Every prospect that gets a scholarship from LSU earns their offer. But Russell Gage takes that a step further. He never wavered in what he wanted the outcome of his recruitment to be. He didn't entertain many other visits, even to local suitors. He wanted LSU long before LSU wanted him. So he put in the work. He dreamed and prayed about it. He played 1,400 snaps doing every thing his coaches asked. He didn't get wined and dined for it. Hell, he hardly got noticed.
My initial impressions of Gage were not overwhelming. A D1 prospect? Yes. A decent little player? You betcha. LSU material? Ehhhh. Then I found another highlight reel, this time showing him playing defensive back. It clicked for me. Now I find myself wondering what all the waiting and seeing was about? Russell Gage can play.
He reminds me a bit of Chevis Jackson. Chevis was 6'0", 184 his senior year. Gage is currently 6'0" 175. I think he might be a bit more athletic than Chevis, though I don't think he'd blow any doors off in testing times. That said, I simply don't know because that information isn't out there. He looks pretty darned athletic to me.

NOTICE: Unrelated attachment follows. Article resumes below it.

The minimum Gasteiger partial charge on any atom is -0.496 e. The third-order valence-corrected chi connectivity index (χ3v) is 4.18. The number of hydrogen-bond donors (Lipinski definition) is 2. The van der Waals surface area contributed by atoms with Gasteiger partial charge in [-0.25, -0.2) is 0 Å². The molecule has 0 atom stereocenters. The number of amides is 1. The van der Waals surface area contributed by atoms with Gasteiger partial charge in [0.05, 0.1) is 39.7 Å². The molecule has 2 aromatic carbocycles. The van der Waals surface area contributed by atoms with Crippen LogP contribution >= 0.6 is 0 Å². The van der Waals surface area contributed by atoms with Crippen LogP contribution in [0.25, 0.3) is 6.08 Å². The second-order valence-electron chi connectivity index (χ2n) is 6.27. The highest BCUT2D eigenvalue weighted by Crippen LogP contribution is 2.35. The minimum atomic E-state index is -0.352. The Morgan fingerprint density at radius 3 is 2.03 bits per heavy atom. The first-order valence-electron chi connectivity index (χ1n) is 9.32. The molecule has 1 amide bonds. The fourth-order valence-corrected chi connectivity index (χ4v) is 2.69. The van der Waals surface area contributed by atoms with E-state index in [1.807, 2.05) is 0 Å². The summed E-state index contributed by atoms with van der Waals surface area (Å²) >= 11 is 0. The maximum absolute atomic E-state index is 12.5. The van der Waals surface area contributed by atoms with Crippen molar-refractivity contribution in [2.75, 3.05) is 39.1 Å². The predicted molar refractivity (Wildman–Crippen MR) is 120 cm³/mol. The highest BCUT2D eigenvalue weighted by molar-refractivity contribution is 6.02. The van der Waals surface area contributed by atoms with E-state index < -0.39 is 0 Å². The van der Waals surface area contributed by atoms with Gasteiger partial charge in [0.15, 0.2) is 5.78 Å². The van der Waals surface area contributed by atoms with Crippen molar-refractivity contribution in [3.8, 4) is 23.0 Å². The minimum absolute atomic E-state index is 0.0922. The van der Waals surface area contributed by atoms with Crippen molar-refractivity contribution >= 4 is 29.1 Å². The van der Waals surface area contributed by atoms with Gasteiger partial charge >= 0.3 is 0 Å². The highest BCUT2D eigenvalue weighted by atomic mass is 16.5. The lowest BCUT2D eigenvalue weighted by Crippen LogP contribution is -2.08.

The major thing he'll have to combat is the influx of DB talent currently on campus and still coming. Like it or not, the coaches are going to give their first attention to the bigger name prospects they recruited. He's got to make a name for himself the moment he puts the pads on, so he doesn't get passed by the likes of Ed Paris this season and Kevin Toliver and Xavier Lewis next. That said, Russell Gage has never shied away from a challenge. He's familiar with playing the game with the odds stacked against him. Russell Gage knows how to work to get what he wants. So I'm not counting him out of anything.
High End: CB starter, good punt returner.
Low End: Special teamer and DB depth.
Realistic: I just have this funny feeling that Gage will make a name for himself at LSU. Not sure how or where, but his character and work ethic really stand out to me in a class full of guys with great character and work ethic.